Jan 162013
 

Various sections of the exhaust heatshield which protects the brake servo unit had snapped off. I believe the material used contained asbestos and, for obvious reasons, is no longer available. So I needed to look for a replacement and wasn’t too impressed with what I found on offer, mainly the price!

A top corner and a considerable portion of the other side of the heatsield had snapped off The brackets used to mount the heatshield to the engine space frame

I suspect the fragility of the original heat shield is a common problem as a number of others had reported sections had broken off. The repro offerings from the usual players where simply bent sheets of either stainless steel or aluminium plate.

They would provide a physical barrier to limit the areas affected by thermal convention. However, without some form of insulation on the surface facing the exhaust, I thought the shield would get very hot and then conduct heat to the surrounding areas. Some form of heat insulation might be a good idea.

A photo posted by a member of the E-Type forum showing the difference between the original and aftermarket heatshieldsThe photo to the right (posted by a member of the E-Type forum) also shows the differences between the original and repro shields. You’d have thought they would have at least made an attempt to get the size correct but I guess it would provide a greater physical barrier.

The forum member was also kind enough to post the overall dimensions of the shield. That, coupled with the piece I had remaining, meant I could at least have a stab at fabricating my own.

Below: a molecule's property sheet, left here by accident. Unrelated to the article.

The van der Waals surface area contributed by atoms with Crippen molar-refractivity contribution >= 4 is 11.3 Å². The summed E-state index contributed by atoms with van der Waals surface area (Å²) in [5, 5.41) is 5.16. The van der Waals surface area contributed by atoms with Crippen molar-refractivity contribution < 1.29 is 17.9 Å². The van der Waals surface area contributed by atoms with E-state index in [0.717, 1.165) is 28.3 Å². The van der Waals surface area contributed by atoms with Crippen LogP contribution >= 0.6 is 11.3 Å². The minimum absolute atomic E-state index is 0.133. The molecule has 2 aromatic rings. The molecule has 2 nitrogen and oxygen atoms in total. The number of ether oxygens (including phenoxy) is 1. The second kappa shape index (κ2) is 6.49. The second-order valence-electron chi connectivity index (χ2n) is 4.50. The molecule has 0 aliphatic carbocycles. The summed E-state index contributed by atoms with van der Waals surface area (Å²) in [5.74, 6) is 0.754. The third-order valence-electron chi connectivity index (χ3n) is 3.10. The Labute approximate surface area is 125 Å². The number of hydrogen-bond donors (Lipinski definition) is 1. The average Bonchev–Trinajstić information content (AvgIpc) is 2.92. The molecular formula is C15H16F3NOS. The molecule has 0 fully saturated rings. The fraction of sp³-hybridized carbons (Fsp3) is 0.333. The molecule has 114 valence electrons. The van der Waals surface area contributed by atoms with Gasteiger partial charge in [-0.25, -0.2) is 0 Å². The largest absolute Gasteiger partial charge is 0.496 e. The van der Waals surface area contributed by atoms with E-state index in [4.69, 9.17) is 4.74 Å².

Also the price was excessive as usual, coming in at around £45 once P&P had been added. The sheet of aluminium purchased to make my own was only £7.50! (Although I ended up far exceeding the £45 when I decided to add the thin heat shield material!!)

The original is approximately 3mm thick so I ordered a suitable sheet of 3mm aluminium plate. With hindsight I probably should have opted for 2mm plate as this would easily have been sturdy enough and less weight. The aluminium plate was first cut to size using a jigsaw run along a straight edge to ensure neat edges.

The mounting holes were then drilled and the lower oblong mounting slot profiled from two 5/16″ holes using a dremel. Being aluminium it was very easy to work with, both cutting and drilling.

A length of steel angle (actually some shed roof edging) was used to make sure the aluminium plate was cut to size with straight edges The fixing holes and various dimensions were mapped out on the protective covering - measure twice, cut once etc! Another photo posted by the forum member showed the two bends were roughly the same angle

I now had the problem of getting neat bends into the flat sheet as I didn’t have any sheet metal equipment. The 3mm plate is quite rigid so I was concerned a DIY Heath Robinson solution to bend it would more than likely end up with me making a pig’s ear of it. So I popped out to a local fabrication company to see if they could help.

I think they’re more used to large volume commercial clients! However as it was lunchtime they weren’t busy and one of them kindly offered to put the bends in there and then. The machine used to bend sheet metal was computer controlled press about 15′ long. A few taps later, to program the sheet thickness, distance of the bend from the edges and the required angle, and hey presto! A neatly bent heatshield was returned. Not only that but he wouldn’t take any money for his time!

All that remained was to cover the exhaust side with a heatshield material, rather than leave as bare sheet metal like the repro items. I obtained some self-adhesive heatshield material from a company called Zircotec to line the transmission tunnel area and so also purchased a sheet of their thicker Zircotec II for the heatshield. It might provide a little more protection.

A sheet of Zircotec II was cut slightly oversize to cover the exhaust side of the heatshield The finished heatshield!

The Zircotec sheet was cut 20mm oversize to provide a 10mm excess which could be wrapped around the edges. I was quite pleased with the final result.

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